Common Genital Herpes Symptoms in Women

What To Look Out for If You Think You Have This STI

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Genital herpes is a lifelong disease that causes painful outbreaks of blisters in the genital area. Both men and women can get the herpes simplex virus, but the pattern of infection is different.

Genital Herpes Transmission

The herpes simplex virus is transmitted through close personal contact via the exchange of saliva, semen, cervical fluid, or vesicle fluid from active lesions. The virus generally does not infect the dead, keratinized cells in the epidermis.

It must come in contact with mucosal cells or abraded skin to begin replication and infection.

Facts About Transmission Specific To Women

Women are approximately four times more likely to acquire a herpes simplex type 2 infection than men. Susceptible women have a higher likelihood of contracting genital herpes from an infected man than vice versa. In other words, if a non-infected man and woman each have intercourse with an infected partner, the woman is more likely than the man to contract a herpes simplex virus infection.

Why Women Are at Greater Risk with Genital Herpes

Women may be more susceptible to genital herpes infections because for two reasons. For one thing, women's genital area has a greater surface area of cells moist with body fluids (mucosal cells) than men. In addition to this, hormone changes during a woman’s menstrual cycle may affect the immune system, making it easier for the herpes simplex virus to cause an infection.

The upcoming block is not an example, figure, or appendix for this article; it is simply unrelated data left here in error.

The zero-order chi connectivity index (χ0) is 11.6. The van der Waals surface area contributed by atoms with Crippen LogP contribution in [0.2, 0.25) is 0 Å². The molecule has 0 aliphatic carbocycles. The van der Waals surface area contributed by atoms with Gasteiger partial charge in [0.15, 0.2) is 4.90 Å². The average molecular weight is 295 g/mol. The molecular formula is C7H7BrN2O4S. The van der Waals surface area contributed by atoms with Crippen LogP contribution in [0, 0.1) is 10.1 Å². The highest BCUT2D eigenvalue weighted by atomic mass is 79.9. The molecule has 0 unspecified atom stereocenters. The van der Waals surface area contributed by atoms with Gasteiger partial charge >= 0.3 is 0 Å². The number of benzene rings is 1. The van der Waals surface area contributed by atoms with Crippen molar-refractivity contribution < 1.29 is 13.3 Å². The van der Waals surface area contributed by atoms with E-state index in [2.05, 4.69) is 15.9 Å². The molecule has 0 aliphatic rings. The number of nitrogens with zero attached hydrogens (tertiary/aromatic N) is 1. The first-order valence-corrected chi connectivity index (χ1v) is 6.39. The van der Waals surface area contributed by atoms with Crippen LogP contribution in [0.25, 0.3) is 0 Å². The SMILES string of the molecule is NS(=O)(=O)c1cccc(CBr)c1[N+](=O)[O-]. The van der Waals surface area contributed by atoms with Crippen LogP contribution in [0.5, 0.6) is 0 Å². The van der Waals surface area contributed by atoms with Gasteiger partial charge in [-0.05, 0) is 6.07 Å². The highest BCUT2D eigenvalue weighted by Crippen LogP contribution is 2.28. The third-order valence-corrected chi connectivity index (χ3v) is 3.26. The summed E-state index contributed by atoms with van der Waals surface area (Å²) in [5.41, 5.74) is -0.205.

What the First Genital Herpes Outbreak in Women Will Look Like

The first genital herpes outbreak is more painful and lasts longer than recurrent genital herpes outbreaks in both men and women. However, women tend to have higher rates of complications during the first genital herpes outbreak. In women, herpes lesions can occur anywhere in the genital area, including on the vulva, inside the vagina, on the cervix, and in the urethra.

Herpes lesions can also occur in areas other than the genital area, such as the buttocks and thighs. These first lesions are infectious for an average of three weeks, longer than in men and longer than recurrences in women because the blisters contain a large number of infectious viral particles.

In addition to a rash in the genital area, women can also get swollen lymph nodes in the groin, and experience a burning sensation with urination.

Additional complications that come with the first outbreak in women include difficulty urinating and meningitis, an inflammation of the fluid surrounding the brain.

Confusing Symptoms You May Notice

A woman who has herpes lesions inside the vagina or on the cervix may have pelvic pain and discharge that may be misdiagnosed as a yeast infection, cervicitis (an inflammation of the cervix), or pelvic inflammatory disease. Herpes lesions that involve the urethra may be misdiagnosed as a urinary tract infection or bladder dysfunction. With recurrent infections, women may experience only irritation in the genital area without a rash. It is important that women with vaginal discharge or recurrent vaginal symptoms be tested for herpes.

Further Reading


CDC. "Sexually Transmitted Diseases Treatment Guidelines, 2006." Morbidity and Mortality Weekly Report. 55(2006): 16-20.

Habif, Thomas. "Warts, Herpes Simplex, and Other Viral Infections." Clinical Dermatology, 4th Edition. Ed. Thomas Habif, MD. New York: Mosby, 2004. 381-388.

Yeung-Yue, Kimberly. "Herpes simplex viruses 1 and 2." Dermatologic Clinics 20(2002): 1-21.

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